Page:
Quite a lot I’d argue. A big defeat that much of the left I’d argue has not really understood how big it was. Only time will tell of course but we do need to analyse the role of unions in this and how things may develop and play out in time. Unite who seems to be full of more hot air than actual punch of late unfortunately. So what will the Grangemouth dispute show in the long run? That unites is this so called fighting member lead left union? I doubt it somehow. For me it will confirm something which I’ve been thinking for a while now that trade unions have their place within capitalism now and firmly know their place in terms of what they can and can’t do. Unite knew going into this dispute that this could be a really key battle on the UK labour movement in this current age of austerity and privatisation. More and more I have sympathy with the anarchist critique of trade unions that its not the fact that unions sell us out constantly yes they do more often than not but that their structures mean that this is necessary and that maintaining relations with the boss’s and the employer is key. Unions for some time now have had to and have in many case’s apart from some like the RMT have willingly agreed to this thing they called union partnership with the employer where the union officials will know how far they can go and as to keep their seat at the negotiating table and to keep in with the boss’s as ultimately well paid union officials have more in common with the boss’s of course they are set the task of maintaining order and limiting struggle to the boundaries the boss’s set which are made perfectly clear before hand, As for the Grangemouth dispute was it always going to be a sell out? Well possibly with unites and its leading body of bureaucrats looking to get Ed Miliband and his labour party elected in 2015 a certain limit has to be held by unite who is as we know is Britain’s biggest trade union and still to this day the Labour Party’s biggest donor funding it to the tune of millions f our members hard earned pounds a year. Unite and its leading officials will want to see a labour government elected in 2015 so any unorganised struggles must be clamped down on to ensure to present a sensible face to capitalism and the labour party that they can be trusted to keep the workers in their place. To take future labour cuts, wage freezes and no repeal of any anti trade union laws. Of course Unite will accept this I hear you say why? No they won’t surely? Well the labour link is important and its not important for workers but it is important for unite and its leading layer to keep that link with the labour party higher ranks the two share a common goal of thinking they can manage capitalism better than the Tories. Of course there can be no “better” managing of capitalism it is a system based on the exploitation of labour for the production of surplus value and profit of course and for as long as it exists this will always be the way. So no amount of Ed Milibands responsible capitalism which really is a load of old guff can deflect from capitalisms aims of developing the productive forces and the ability to create and extract more profit from our unpaid labour. So what can we do as workers to fight back on the ground? Well I’d suggest that the boss’s are likely to take the Grangemouth sell out by Unite as a signal that the labour movement in the UK is weak which they probably already knew having forced through huge cuts and privatisation already with little opposition apart from a few big march’s and a big one day public sector strike in 2011 which in all honesty do little to worry the ruling class if we are brutally honest. What we do need is a proper genuine rank-and-file movement from below. Not the broad lefts which many on the left organise in today like the United Left which in affect is a election machine for the unite bureaucracy as we have seen with the last few elections in Unite if you are a in United Left you have the force of the unite bureaucracy behind you and are more or less a shoe in. The right wing in Unite is all but gone. Not tat we can be complacent there either it may return one day and there is already many talking of the right signing up to United Left to get elected. So do be careful there. But United Left a broad left is not a rank-and-file organisation organised from the bottom up. Ok it may have shop floor workers in it but is not worker lead in many ways. The NSSN could have been a really good rank-and-file organisation but I am not sure it is fully interested in organising workers across sectors and building solidarity. It may give lip service to supporting workers but more often than not in my experience the NSSN has been a mouth piece for left union bureaucrats to get on a platform and sound militant for a few hours while on the ground little in the way of organising is done. The NSSN does a lot of good in publicising disputes with its E Bulletin which I subscribe to but under the full control of the socialist part now I am not convinced it will be anything more than a recruitment front for that party unfortunately. I see very little independent rank-and-file voices on its steering committee for example. Most are Socialist party members who may well be workers themselves but I know for a fact some are not and some are paid employees of the socialist party itself. So I do firmly believe there is still the crying need for a rank-and-file network of works inside and outside of unions to link up struggles and build solidarity. To not push the ego’s of union leaders even if they do claim to be on the left. A bureaucrat is a bureaucrat whether they are left or right. Maybe a left one is more sympathetic to our struggles but they still have a role to play in the structures of the union and the wider capitalist society to maintain the order of things. The labour movement is far from dead but it is hugely weakened and venerable due to the lack of fight from all levels not just the leadership. We can affect change by organising ourselves from below. We do not need to wait for leaders to tell us to act or to fightback we can start today in ourworkplaces’s and beyond. Grangemouth doesn’t have to be remembered as yet another defeat on the long long list we have it could be turning point if we learn the lessons. The real lessons.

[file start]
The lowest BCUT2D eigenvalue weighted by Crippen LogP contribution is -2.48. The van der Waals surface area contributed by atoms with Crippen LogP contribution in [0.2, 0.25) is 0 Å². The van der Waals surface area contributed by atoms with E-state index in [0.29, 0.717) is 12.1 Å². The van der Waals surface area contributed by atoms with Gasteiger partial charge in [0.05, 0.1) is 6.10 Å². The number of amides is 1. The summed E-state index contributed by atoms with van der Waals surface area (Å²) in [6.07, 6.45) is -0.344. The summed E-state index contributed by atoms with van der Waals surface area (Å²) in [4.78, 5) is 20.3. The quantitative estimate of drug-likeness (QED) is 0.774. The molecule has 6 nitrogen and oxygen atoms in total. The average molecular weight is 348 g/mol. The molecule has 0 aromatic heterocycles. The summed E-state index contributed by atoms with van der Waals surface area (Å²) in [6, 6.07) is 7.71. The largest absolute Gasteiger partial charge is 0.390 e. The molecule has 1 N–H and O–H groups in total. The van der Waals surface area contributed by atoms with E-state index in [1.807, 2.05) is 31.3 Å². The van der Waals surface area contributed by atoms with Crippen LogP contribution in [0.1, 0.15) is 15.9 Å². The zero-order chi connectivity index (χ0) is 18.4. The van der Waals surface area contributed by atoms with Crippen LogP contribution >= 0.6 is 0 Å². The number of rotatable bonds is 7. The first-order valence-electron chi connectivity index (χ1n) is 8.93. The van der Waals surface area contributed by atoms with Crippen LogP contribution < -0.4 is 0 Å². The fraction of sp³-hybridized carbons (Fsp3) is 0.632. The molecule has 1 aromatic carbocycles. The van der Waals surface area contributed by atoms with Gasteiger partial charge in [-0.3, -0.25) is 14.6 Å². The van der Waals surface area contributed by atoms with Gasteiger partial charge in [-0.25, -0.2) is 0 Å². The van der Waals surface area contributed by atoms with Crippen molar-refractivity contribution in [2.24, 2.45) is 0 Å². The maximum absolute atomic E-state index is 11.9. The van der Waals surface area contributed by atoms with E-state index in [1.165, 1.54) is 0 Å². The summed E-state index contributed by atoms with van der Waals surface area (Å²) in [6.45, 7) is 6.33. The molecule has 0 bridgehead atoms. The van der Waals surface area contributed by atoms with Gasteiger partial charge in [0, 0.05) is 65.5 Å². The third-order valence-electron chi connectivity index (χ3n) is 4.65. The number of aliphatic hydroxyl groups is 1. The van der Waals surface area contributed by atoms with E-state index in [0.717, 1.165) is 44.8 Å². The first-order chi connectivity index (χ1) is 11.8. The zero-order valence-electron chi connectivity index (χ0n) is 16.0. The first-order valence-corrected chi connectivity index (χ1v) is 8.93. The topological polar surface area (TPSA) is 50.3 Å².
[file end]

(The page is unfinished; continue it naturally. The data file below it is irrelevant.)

Should workers support state intervention ?